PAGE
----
Whether you make your daily cup of coffee with a french press, a pour-over Chemex, or a classic coffee maker, you probably find yourself with a surplus of coffee grounds pretty often. Some people dispose of them by throwing down the garbage disposal, flushing them down the toilet, or tossing them in the trash — but those methods all have their drawbacks, and are not recommended. Coffee grounds can clog the sink or the toilet, causing plumbing issues; and when you put them in the trash, they will go to the landfill, emitting greenhouse gases such as methane.
Most environmentally conscious coffee drinkers probably throw their grounds in the compost, which is a great zero-waste option. However, coffee grounds are actually a valuable resource when it comes to your garden beyond the compost pile. So if you’re a home gardener, read on for all the things you can do with coffee grounds in your garden.
Benefits of Putting Coffee Grounds in the Garden
Coffee grounds are rich in nitrogen, potassium, phosphorous, magnesium, and copper, as explained by HGTV. So in general, when added to a garden, coffee grounds can nourish and fertilize the soil (and the plants growing in it) with those elements and minerals. However, some plants are caffeine averse, so never add fresh coffee grounds to a vegetable, flower, or herb garden without doing your research first.
How Do Coffee Grounds Fertilize the Soil?
According to Gardening Know How, adding coffee grounds to soil fertilizes the soil by improving drainage, water retention, and aeration; by providing a fertile environment for microorganisms to thrive and help plants grow; and by attracting earthworms, which are beneficial to gardens (more on that below).
Are Coffee Grounds a Good Fertilizer for Garden Beds?
Fresh coffee grounds (straight out of the coffee maker) are acidic, meaning they will lower the pH level of your soil. However, rinsed coffee grounds shift to a pH of around 6.5, which is almost neutral, according to Gardening Know How. So if you want to fertilize your soil with coffee grounds, but don’t want to mess with the pH levels of your garden, give your grounds a thorough rinse first.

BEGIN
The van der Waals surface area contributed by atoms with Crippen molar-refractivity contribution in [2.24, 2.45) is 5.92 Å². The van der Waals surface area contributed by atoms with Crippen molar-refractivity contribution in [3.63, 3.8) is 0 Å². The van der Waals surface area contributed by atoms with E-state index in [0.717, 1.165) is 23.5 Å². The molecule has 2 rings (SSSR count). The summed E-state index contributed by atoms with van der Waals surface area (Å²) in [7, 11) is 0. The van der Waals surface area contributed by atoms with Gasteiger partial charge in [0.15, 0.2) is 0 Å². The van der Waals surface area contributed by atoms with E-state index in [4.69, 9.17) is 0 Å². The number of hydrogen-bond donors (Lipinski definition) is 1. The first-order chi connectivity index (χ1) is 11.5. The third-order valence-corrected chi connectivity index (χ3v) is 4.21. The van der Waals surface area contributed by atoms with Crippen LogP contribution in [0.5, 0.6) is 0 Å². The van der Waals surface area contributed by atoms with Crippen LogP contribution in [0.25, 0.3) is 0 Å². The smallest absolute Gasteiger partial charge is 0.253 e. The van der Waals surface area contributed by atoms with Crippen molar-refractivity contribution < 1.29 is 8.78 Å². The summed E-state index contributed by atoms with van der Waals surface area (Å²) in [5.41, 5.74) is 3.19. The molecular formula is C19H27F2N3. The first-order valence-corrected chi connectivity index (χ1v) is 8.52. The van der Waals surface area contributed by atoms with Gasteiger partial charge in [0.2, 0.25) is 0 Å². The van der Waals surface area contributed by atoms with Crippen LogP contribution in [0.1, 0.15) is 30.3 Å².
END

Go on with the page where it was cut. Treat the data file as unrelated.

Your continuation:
When Not to Put Coffee Grounds in Your Garden
In terms of using fresh coffee grounds, the acidic pH level makes them ideal to add to soil that is too alkaline (which can be determined with a soil test), or to the soil of plants that thrive in lower pH levels, such as azaleas, blueberries, gardenias, and hydrangeas, according to SF Gate. That said, don’t just add coffee grounds all over your garden at random — make sure to do your research, and check if the plants you’re growing respond well to fresh coffee grounds. Unfortunately, some home gardeners have found that coffee grounds can stunt growth in certain plants.
As mentioned above, to make sure that doesn’t happen, rinse your coffee grounds before adding them to plant beds. To play things as safe as possible, just add coffee grounds to your compost pile first. Once the grounds mix with other organic matter and turn into compost, you can use the compost to fertilize soil throughout your garden.
Coffee Grounds to Deter Pests
Coffee grounds are commonly used to keep animals including slugs, snails, rabbits and fire ants from eating plants in the garden, and to keep cats from treating garden beds like litter boxes. While gardeners have varying opinions on this, many have found that those animals are not fans of caffeine, so scattering grounds around the plant beds could keep them at bay.
On the flip side, another garden “pest” is actually a big fan of coffee grounds — worms. Worms love eating coffee grounds, and their poop, known as vermicastings, actually enrich soil, according to Nature's Little Recyclers.
Coffee Grounds as Compost
For that reason, coffee grounds can be an important ingredient in your compost bin, especially if you use vermicomposting, aka worm composting. That said, coffee grounds are also a valuable ingredient in other kinds of compost bins and piles — so even if you only compost as a way of disposing of your food scraps, make sure to always include your coffee grounds.
Where to Get Coffee Grounds for the Garden
If you think your garden or compost bin could benefit from coffee grounds, but you’re not a coffee drinker yourself, check out your local coffee shop. Since cafés make so much coffee every day, many will offer bags of coffee grounds to customers for free or for a few dollars. If you can’t find a coffee shop that does this, talk to the managers at a local spot and ask if they would consider putting some grounds aside for you. Or, better yet, see if the café would be interested in starting a program where they offer or sell coffee grounds to customers.
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